4. Hello @hUllO! Short answer: it depends what you mean by commitment. I've done things that require commitment (example: writing a thesis). It just so happens that, in my case, a romantic relationship is not one of those things. Longer answer: most people seem to take 'commitment' in this context to mean things like: monogamy, exclusivity, co-habitation, etc., done in the context of a romantic relationship which is 'acted-out' according to socially conventional behavioural markers, rites and rituals. Most of us on here would probably regard that as an overly prescriptive and restrictive way of viewing commitment. Also, aromantic sexual is an internal orientation, not an external behaviour. I'm basically 'functionally' asexual; I'd prefer to be having sex, but I don't want to do it in the context of a romantic relationship. But I'd also want a level of caring relationship with the person (or persons) I'm doing the sex with, including some level of 'commitment' that we can negotiate mutually, but outside of some pre-defined social script (assumed to desirably 'escalate' according to some standardised timeline) and/or assumed romantic-sexual 'package-deal'. That's a weird concept for most people (including myself!) and it's not a conversation I've figured out how to have yet. Plus, until fairly recently, I didn't even perceive this as an option. So, I've been celibate on that (semi-voluntary) basis thus far. P.S. personally, I'm not offended. I do regard your mum's response as a lazy, reflexive over-generalization of her own limited experiences and orientation towards relationships; but if I became offended every time a fellow human did this, I would find life absolutely exhausting! 😄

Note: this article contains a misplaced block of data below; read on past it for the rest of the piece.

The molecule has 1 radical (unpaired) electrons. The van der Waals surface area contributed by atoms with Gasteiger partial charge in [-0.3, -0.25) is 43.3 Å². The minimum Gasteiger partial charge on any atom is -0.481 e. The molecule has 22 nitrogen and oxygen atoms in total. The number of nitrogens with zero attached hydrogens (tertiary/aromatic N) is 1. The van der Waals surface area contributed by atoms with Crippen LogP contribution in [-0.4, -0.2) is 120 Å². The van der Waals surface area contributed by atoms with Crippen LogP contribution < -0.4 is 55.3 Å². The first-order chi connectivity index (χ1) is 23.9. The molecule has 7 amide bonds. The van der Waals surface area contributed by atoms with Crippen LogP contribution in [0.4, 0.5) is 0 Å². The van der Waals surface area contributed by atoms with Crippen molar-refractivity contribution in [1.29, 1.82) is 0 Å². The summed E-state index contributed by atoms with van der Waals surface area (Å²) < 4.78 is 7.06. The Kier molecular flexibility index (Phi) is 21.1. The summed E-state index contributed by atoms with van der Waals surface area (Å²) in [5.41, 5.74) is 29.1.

5. @Illus what @bananaslug said ! That's the reason I set my profile up as essentially a 'question mark' and why I've kept it that way since.
  6. It's okay, there are consolations to being this way "I am a horse for single harness, not cut out for tandem or team work. I have never belonged wholeheartedly to country or state, to my circle of friends, or even to my own family. These ties have always been accompanied by a vague aloofness, and the wish to withdraw into myself increases with the years. Such isolation is sometimes bitter, but I do not regret being cut off from the understanding and sympathy of other men. I lose something by it, to be sure, but I am compensated for it in being rendered independent of the customs, opinions, and prejudices of others, and am not tempted to rest my peace of mind upon such shifting foundations" -- Albert Einstein
  7. and some people get a kick out of subverting the ideals For instance, when I read this in Alain de Botton's book Essays In Love, it made sense in the context of how I've subjectively experienced beauty in the opposite sex: